Community Housing Providers and the New Lease Accounting Standards

March 19, 2019



What implications will there be for community housing providers (CHPs) with the Australian Accounting Standards Board’s new Standard 1058 Income of Not-for-Profit Entities and how will it impact their forward budgets?


CHPs are struggling to come to grips with the concept of valuing peppercorn leases and other leases with significantly below-market terms and conditions. On 23 November 2018, the AASB released an exposure draft which proposes to provide temporary relief to CHPs from fair valuing Right-of-Use Assets as required by AASB 16 and AASB 1058.


The proposed changes are a result of feedback received by the AASB on the difficulties associated with valuations of CHP’s assets.


AASB 16 and AASB 1058 will be mandatory for CHP’s for reporting periods beginning on or after 1 January 2019. Under the existing version of these standards, CHP’s that have a peppercorn lease (or a lease that is significantly less than fair value), are required to measure the right of use asset at fair value on commencement of the lease.  This results in Day One income, recognised in profit or loss.  The requirement to "fair value" the Right of Use Asset may provide significant challenges to an NFP and would likely incur significant cost as an external valuer will be required in most instances.


The changes will impact income recognition in the CHP sector in that:

  • some types of income will not be immediately recognised in the income statement, particularly where there is a performance obligation or other liability, and

  • donations of assets to CHP entities at a discount to their fair value will need to be recognised at current fair market value.

Examples of the above include the income recognition in relation to peppercorn leases, capital grant funding and volunteer services.


Peppercorn leases

Currently, leases with significantly below market terms or values are accounted for by measuring both the lease asset and liability at the present value of the minimum lease payments, which is negligible in a peppercorn lease. This understates the lease asset and fails to recognise the donation component.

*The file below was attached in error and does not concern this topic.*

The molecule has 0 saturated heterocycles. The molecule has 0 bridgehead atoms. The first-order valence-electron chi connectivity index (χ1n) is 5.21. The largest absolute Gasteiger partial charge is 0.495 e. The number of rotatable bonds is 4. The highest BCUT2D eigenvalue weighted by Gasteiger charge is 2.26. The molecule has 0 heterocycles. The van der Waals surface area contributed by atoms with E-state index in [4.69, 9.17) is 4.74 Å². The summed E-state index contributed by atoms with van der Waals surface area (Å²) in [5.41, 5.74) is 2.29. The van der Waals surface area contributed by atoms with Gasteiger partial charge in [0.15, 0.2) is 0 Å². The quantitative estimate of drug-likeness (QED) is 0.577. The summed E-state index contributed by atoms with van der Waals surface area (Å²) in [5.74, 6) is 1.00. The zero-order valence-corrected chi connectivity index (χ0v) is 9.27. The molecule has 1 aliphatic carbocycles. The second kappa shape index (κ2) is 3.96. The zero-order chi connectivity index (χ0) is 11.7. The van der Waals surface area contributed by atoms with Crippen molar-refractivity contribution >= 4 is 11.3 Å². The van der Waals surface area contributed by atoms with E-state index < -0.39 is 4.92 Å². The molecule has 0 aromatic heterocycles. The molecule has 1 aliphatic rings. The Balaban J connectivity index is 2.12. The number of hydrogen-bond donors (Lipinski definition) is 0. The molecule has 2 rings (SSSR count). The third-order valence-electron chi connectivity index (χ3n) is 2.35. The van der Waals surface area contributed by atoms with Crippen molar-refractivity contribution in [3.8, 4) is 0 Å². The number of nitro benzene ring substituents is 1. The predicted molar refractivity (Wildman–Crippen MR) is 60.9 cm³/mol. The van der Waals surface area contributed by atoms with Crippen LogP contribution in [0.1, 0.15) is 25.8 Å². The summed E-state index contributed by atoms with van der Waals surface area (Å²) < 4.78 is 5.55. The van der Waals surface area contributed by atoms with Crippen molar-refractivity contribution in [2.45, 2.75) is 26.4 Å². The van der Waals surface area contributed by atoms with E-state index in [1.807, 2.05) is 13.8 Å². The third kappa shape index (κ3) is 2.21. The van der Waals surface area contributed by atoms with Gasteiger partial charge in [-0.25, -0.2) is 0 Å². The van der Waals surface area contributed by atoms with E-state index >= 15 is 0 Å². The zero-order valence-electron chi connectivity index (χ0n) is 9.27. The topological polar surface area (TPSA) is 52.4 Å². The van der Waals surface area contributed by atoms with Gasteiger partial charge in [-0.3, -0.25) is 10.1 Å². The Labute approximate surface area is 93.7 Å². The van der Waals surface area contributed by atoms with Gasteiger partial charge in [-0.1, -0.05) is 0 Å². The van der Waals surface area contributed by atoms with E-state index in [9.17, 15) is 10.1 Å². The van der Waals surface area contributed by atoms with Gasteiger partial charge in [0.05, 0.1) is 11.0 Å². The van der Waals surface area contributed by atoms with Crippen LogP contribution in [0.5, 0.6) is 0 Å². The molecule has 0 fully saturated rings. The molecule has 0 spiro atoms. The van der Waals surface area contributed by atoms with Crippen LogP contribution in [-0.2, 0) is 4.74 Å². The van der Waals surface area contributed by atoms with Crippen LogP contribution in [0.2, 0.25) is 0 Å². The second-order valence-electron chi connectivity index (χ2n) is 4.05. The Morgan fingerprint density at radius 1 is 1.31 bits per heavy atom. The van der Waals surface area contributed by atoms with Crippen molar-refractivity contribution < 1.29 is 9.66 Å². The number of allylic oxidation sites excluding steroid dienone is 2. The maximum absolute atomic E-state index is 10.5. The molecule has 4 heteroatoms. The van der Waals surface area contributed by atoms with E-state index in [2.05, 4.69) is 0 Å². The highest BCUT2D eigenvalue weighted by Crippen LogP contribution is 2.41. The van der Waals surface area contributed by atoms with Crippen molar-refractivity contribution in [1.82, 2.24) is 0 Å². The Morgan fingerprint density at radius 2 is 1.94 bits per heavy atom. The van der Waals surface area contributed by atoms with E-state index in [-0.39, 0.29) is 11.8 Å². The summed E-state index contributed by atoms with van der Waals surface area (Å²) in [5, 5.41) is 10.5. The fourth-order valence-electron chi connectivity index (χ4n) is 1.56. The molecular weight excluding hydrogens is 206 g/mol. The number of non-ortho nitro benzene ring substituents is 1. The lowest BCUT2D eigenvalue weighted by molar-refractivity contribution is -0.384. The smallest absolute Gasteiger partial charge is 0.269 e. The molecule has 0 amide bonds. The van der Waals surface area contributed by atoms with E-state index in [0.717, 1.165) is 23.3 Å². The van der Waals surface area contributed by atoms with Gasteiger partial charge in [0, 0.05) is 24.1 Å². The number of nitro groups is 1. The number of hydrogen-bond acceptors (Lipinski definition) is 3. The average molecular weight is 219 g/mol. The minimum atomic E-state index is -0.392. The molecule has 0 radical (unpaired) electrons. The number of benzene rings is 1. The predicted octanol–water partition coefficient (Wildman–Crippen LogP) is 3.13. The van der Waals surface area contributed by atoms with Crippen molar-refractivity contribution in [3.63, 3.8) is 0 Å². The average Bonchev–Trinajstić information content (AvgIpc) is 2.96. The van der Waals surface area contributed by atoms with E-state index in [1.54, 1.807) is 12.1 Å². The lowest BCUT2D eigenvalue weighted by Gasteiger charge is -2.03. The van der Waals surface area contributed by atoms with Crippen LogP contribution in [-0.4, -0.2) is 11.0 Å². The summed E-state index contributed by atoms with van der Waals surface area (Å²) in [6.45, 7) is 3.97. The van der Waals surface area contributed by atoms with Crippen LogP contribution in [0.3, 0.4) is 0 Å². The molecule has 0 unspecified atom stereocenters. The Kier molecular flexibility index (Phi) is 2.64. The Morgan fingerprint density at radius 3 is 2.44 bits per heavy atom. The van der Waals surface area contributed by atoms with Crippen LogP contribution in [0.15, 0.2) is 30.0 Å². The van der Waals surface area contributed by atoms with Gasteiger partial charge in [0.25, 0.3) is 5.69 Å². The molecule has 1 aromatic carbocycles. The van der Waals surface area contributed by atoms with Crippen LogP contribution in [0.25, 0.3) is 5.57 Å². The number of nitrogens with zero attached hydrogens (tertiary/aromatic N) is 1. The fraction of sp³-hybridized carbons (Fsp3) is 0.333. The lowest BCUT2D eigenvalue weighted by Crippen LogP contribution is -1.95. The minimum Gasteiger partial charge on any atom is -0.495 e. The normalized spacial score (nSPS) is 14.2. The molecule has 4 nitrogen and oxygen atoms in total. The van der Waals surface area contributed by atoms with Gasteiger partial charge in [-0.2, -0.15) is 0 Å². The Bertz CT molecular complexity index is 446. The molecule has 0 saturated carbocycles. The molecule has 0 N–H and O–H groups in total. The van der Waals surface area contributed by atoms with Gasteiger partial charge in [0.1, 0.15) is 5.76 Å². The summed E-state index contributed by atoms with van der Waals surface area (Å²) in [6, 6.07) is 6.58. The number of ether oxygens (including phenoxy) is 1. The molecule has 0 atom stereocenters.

The new standard will address this by amending AASB 16 Leases to require CHPs to measure assets under a peppercorn lease at fair value on the balance sheet, with the lease liability measured at the present value of the minimum lease payments. The difference between the current fair market value of the asset and the present value of the minimum lease payments will be recorded as income, as it is effectively a donation to the CHP.

This accounting treatment will impact the CHP’s results both initially, due to the non-cash income component elevating its net surplus, and on an ongoing basis due to depreciation on the asset being recognised in the income statement. Also, asset and liability data and the related ratios (such as Return on Assets, Gearing, Debt serviceability, Interest cover, etc.) will be impacted.


Income recognition of capital grant funding

Under the new standard the revenue is recognised when the performance obligation in an agreement is recognised. As such, at the time a capital agreement is entered into, the income received by the CHP will be accounted for as an asset in its balance sheet, with a corresponding liability (the obligation). As the obligation is fulfilled over time and the percentage reflected in the agreement (donation) applied, the liability will diminish. This reduction will be recognised as income (a donation) in the income statement.


Again, the net surplus of the CHP will be impacted in that the capital grant income is spread over the life of the agreement, as opposed to the total funding being recognised as income at the inception of the agreement. Furthermore, asset and liability data and ratios will be affected, thus potentially affecting borrowing capacity.


In short, the new lease accounting treatment will lead to:

  • An increase in net debt,